Raleigh, N.C. — Gov. Roy Cooper took his oath of office shortly after midnight on New Year's Day, and several other Council of State members did likewise in the following days.
The moves seem prescient now, as the public inauguration ceremony set for Saturday morning has been called off because of winter storm is predicted to dump up to 6 inches of snow on the Raleigh area late Friday and early Saturday.
Inauguration organizers decided Wednesday to move the ceremony from outside the State Archives to inside Raleigh's Memorial Auditorium, but after consulting with Emergency Management officials, they said Thursday that the event would be "postponed."
Instead, Council of State members attended a Friday morning prayer service at First Baptist Church in downtown Raleigh and took their oaths of office at the Executive Mansion a few hours later.
Lt. Gov. Dan Forest, who took his oath of office Tuesday night, wasn't able to attend the Friday afternoon ceremony because of other commitments, spokesman Jamey Falkenbury said.
"Consider yourselves the chosen few," Cooper said with a laugh to the small crowd at the Executive Mansion, noting more than 5,000 people were expected to attend the outdoor inauguration. "I'm excited that we're all here as the Council of State to show that we can work together for a better North Carolina."
It's unclear when – or if – the events, including the inauguration parade, will be rescheduled.
Although the formal events were put on hold, Thursday night's Rock the Ball concert celebrating the new governor still took place at the Lincoln Theatre.
"You know, my election and the aftermath was unconventional, and the first few days with the inclement weather coming, that is unconventional," Cooper said at the concert. "Regardless of the snow, let's have fun the next few days."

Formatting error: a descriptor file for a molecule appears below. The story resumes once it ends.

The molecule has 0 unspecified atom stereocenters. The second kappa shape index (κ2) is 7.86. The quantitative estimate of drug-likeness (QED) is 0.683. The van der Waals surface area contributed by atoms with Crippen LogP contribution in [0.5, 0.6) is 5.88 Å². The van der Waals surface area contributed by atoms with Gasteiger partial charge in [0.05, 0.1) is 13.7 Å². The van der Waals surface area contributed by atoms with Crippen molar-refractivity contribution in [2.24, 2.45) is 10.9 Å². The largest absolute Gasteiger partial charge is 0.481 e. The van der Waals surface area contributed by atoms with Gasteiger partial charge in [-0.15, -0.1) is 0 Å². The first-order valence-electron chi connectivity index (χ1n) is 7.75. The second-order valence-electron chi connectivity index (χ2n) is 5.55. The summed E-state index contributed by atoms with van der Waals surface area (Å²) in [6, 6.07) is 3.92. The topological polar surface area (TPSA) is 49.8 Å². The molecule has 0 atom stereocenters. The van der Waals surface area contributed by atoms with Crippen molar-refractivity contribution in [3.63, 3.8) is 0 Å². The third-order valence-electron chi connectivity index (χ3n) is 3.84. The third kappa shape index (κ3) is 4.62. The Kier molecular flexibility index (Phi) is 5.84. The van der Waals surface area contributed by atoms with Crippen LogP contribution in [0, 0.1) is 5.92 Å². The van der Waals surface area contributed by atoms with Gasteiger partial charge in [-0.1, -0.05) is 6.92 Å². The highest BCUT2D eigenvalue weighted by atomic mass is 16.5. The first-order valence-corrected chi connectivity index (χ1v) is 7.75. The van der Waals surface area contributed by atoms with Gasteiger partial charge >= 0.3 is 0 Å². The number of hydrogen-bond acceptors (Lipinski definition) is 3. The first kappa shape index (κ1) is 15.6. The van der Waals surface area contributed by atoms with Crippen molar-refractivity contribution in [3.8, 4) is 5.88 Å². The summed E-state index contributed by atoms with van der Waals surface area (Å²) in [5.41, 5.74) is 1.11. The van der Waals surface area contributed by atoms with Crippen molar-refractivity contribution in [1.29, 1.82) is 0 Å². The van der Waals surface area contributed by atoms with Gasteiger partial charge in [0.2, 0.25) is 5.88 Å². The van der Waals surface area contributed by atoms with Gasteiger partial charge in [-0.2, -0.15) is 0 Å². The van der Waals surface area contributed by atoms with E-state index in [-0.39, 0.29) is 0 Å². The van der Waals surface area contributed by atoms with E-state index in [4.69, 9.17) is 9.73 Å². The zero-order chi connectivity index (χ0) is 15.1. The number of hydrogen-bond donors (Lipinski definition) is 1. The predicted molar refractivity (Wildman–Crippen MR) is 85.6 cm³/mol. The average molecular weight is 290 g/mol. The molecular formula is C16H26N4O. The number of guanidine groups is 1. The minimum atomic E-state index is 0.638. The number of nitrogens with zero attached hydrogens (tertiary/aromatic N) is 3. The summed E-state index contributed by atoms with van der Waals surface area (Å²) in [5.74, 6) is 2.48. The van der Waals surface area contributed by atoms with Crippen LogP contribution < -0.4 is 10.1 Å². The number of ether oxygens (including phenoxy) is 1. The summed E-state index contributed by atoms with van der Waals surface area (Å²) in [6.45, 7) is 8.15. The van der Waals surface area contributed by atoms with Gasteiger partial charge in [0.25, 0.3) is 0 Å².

"Rain, snow, sleet or hail the fun will continue. We are going to have a good time," said Cooper supporter Samantha Warren.
Many weren't happy, however, when the Junior League of Raleigh consolidated its gala ball, originally scheduled for Saturday night at Reynolds Coliseum on the North Carolina State University campus, with a Friday night reception planned for Marbles Kids Museum downtown.
The museum can hold only 1,000 people, and more than three times that number had purchased tickets to the gala, so organizers said the event would be first-come, first-served.
"The Junior League should be absolutely ashamed of themselves," Tera Caldwell Simon posted on the Junior League's Facebook page. "The way this organization is handling this is absolutely atrocious."
"Very disappointed and not impressed with the leaders who made this decision," Kathy Wilson posted. "You could have planned this for a month from now and folks who paid $160 each to go would still go!! I would love to still go later! This is poor planning."
Others demanded refunds for tickets purchased for the charity fundraiser.
Rebecca Ayers, president of the Junior League, said organizers had no choice.
"Honestly, when we heard there was going to be a state of emergency (Saturday), we realized that we needed to readdress the situation, and we decided, based on all of the event planning options that we had, (Friday) was going to be the best choice," Ayers said. "We're equally disappointed. If there was anything we could have done to have kept this ball on tomorrow night, we would have loved to. We had an incredible event planned that would have represented the state, but here we are."